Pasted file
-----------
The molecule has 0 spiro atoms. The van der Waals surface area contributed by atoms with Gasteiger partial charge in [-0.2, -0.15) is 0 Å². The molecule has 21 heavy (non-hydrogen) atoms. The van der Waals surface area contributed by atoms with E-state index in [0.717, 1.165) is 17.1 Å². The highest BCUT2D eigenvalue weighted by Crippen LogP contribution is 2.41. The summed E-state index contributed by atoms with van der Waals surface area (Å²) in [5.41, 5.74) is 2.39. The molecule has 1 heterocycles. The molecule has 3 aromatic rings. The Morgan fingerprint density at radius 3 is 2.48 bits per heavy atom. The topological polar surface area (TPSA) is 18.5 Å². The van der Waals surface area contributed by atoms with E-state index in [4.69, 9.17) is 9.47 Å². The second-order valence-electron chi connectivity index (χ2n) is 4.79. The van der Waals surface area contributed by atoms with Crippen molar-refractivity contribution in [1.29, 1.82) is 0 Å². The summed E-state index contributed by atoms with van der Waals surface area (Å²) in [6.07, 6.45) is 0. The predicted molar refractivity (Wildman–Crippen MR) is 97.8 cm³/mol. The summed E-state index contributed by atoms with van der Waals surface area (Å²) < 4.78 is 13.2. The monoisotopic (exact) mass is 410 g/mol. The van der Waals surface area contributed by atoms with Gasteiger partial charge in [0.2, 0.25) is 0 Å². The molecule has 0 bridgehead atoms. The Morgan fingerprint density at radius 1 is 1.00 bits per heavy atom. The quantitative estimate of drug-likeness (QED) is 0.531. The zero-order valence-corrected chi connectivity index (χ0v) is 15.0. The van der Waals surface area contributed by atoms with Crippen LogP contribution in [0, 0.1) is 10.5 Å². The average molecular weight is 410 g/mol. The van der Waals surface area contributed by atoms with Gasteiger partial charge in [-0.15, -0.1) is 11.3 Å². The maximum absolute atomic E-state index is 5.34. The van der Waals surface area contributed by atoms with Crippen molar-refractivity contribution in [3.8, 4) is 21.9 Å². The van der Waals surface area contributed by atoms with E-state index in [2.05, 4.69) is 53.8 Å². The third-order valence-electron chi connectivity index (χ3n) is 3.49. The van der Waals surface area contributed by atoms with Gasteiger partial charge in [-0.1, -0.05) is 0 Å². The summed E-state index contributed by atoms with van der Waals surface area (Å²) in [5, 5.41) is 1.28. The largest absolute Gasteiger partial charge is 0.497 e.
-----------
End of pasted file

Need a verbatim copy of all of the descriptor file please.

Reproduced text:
The molecule has 0 spiro atoms. The van der Waals surface area contributed by atoms with Gasteiger partial charge in [-0.2, -0.15) is 0 Å². The molecule has 21 heavy (non-hydrogen) atoms. The van der Waals surface area contributed by atoms with E-state index in [0.717, 1.165) is 17.1 Å². The highest BCUT2D eigenvalue weighted by Crippen LogP contribution is 2.41. The summed E-state index contributed by atoms with van der Waals surface area (Å²) in [5.41, 5.74) is 2.39. The molecule has 1 heterocycles. The molecule has 3 aromatic rings. The Morgan fingerprint density at radius 3 is 2.48 bits per heavy atom. The topological polar surface area (TPSA) is 18.5 Å². The van der Waals surface area contributed by atoms with E-state index in [4.69, 9.17) is 9.47 Å². The second-order valence-electron chi connectivity index (χ2n) is 4.79. The van der Waals surface area contributed by atoms with Crippen molar-refractivity contribution in [1.29, 1.82) is 0 Å². The summed E-state index contributed by atoms with van der Waals surface area (Å²) in [6.07, 6.45) is 0. The predicted molar refractivity (Wildman–Crippen MR) is 97.8 cm³/mol. The summed E-state index contributed by atoms with van der Waals surface area (Å²) < 4.78 is 13.2. The monoisotopic (exact) mass is 410 g/mol. The van der Waals surface area contributed by atoms with Gasteiger partial charge in [0.2, 0.25) is 0 Å². The molecule has 0 bridgehead atoms. The Morgan fingerprint density at radius 1 is 1.00 bits per heavy atom. The quantitative estimate of drug-likeness (QED) is 0.531. The zero-order valence-corrected chi connectivity index (χ0v) is 15.0. The van der Waals surface area contributed by atoms with Crippen LogP contribution in [0, 0.1) is 10.5 Å². The average molecular weight is 410 g/mol. The van der Waals surface area contributed by atoms with Gasteiger partial charge in [-0.15, -0.1) is 11.3 Å². The maximum absolute atomic E-state index is 5.34. The van der Waals surface area contributed by atoms with Crippen molar-refractivity contribution in [3.8, 4) is 21.9 Å². The van der Waals surface area contributed by atoms with E-state index in [2.05, 4.69) is 53.8 Å². The third-order valence-electron chi connectivity index (χ3n) is 3.49. The van der Waals surface area contributed by atoms with Gasteiger partial charge in [-0.1, -0.05) is 0 Å². The summed E-state index contributed by atoms with van der Waals surface area (Å²) in [5, 5.41) is 1.28. The largest absolute Gasteiger partial charge is 0.497 e.